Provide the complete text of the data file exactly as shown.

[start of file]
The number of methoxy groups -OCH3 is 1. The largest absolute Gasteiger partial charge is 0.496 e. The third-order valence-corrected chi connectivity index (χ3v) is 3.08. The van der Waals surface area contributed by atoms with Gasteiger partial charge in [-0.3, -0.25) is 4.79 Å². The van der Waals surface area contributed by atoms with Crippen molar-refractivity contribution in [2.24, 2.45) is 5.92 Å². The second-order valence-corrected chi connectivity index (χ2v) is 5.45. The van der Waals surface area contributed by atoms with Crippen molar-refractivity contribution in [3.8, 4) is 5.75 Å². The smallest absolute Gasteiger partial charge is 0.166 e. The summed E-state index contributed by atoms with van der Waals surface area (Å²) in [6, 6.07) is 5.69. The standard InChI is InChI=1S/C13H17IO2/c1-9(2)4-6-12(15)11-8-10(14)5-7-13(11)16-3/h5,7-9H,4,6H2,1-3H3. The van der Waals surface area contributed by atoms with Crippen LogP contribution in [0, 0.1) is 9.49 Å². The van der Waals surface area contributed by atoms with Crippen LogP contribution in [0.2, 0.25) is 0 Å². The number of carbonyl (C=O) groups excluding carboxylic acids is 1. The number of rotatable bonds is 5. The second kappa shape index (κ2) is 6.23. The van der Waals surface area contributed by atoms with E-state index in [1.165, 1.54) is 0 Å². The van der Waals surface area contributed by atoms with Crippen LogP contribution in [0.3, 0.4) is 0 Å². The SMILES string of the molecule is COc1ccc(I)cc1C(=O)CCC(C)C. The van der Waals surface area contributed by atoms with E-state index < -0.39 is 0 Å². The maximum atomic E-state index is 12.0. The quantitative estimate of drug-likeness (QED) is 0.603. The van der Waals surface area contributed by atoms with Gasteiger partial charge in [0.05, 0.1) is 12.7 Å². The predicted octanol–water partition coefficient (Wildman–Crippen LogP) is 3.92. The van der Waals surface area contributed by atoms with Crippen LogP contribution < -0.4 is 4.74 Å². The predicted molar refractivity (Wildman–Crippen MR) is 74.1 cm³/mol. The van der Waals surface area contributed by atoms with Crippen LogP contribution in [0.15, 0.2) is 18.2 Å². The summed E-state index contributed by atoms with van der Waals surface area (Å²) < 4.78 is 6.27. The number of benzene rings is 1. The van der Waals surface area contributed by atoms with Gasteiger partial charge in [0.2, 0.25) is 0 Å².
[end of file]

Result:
The number of methoxy groups -OCH3 is 1. The largest absolute Gasteiger partial charge is 0.496 e. The third-order valence-corrected chi connectivity index (χ3v) is 3.08. The van der Waals surface area contributed by atoms with Gasteiger partial charge in [-0.3, -0.25) is 4.79 Å². The van der Waals surface area contributed by atoms with Crippen molar-refractivity contribution in [2.24, 2.45) is 5.92 Å². The second-order valence-corrected chi connectivity index (χ2v) is 5.45. The van der Waals surface area contributed by atoms with Crippen molar-refractivity contribution in [3.8, 4) is 5.75 Å². The smallest absolute Gasteiger partial charge is 0.166 e. The summed E-state index contributed by atoms with van der Waals surface area (Å²) in [6, 6.07) is 5.69. The standard InChI is InChI=1S/C13H17IO2/c1-9(2)4-6-12(15)11-8-10(14)5-7-13(11)16-3/h5,7-9H,4,6H2,1-3H3. The van der Waals surface area contributed by atoms with Crippen LogP contribution in [0, 0.1) is 9.49 Å². The van der Waals surface area contributed by atoms with Crippen LogP contribution in [0.2, 0.25) is 0 Å². The number of carbonyl (C=O) groups excluding carboxylic acids is 1. The number of rotatable bonds is 5. The second kappa shape index (κ2) is 6.23. The van der Waals surface area contributed by atoms with E-state index in [1.165, 1.54) is 0 Å². The van der Waals surface area contributed by atoms with Crippen LogP contribution in [0.3, 0.4) is 0 Å². The SMILES string of the molecule is COc1ccc(I)cc1C(=O)CCC(C)C. The van der Waals surface area contributed by atoms with E-state index < -0.39 is 0 Å². The maximum atomic E-state index is 12.0. The quantitative estimate of drug-likeness (QED) is 0.603. The van der Waals surface area contributed by atoms with Gasteiger partial charge in [0.05, 0.1) is 12.7 Å². The predicted octanol–water partition coefficient (Wildman–Crippen LogP) is 3.92. The van der Waals surface area contributed by atoms with Crippen LogP contribution < -0.4 is 4.74 Å². The predicted molar refractivity (Wildman–Crippen MR) is 74.1 cm³/mol. The van der Waals surface area contributed by atoms with Crippen LogP contribution in [0.15, 0.2) is 18.2 Å². The summed E-state index contributed by atoms with van der Waals surface area (Å²) < 4.78 is 6.27. The number of benzene rings is 1. The van der Waals surface area contributed by atoms with Gasteiger partial charge in [0.2, 0.25) is 0 Å².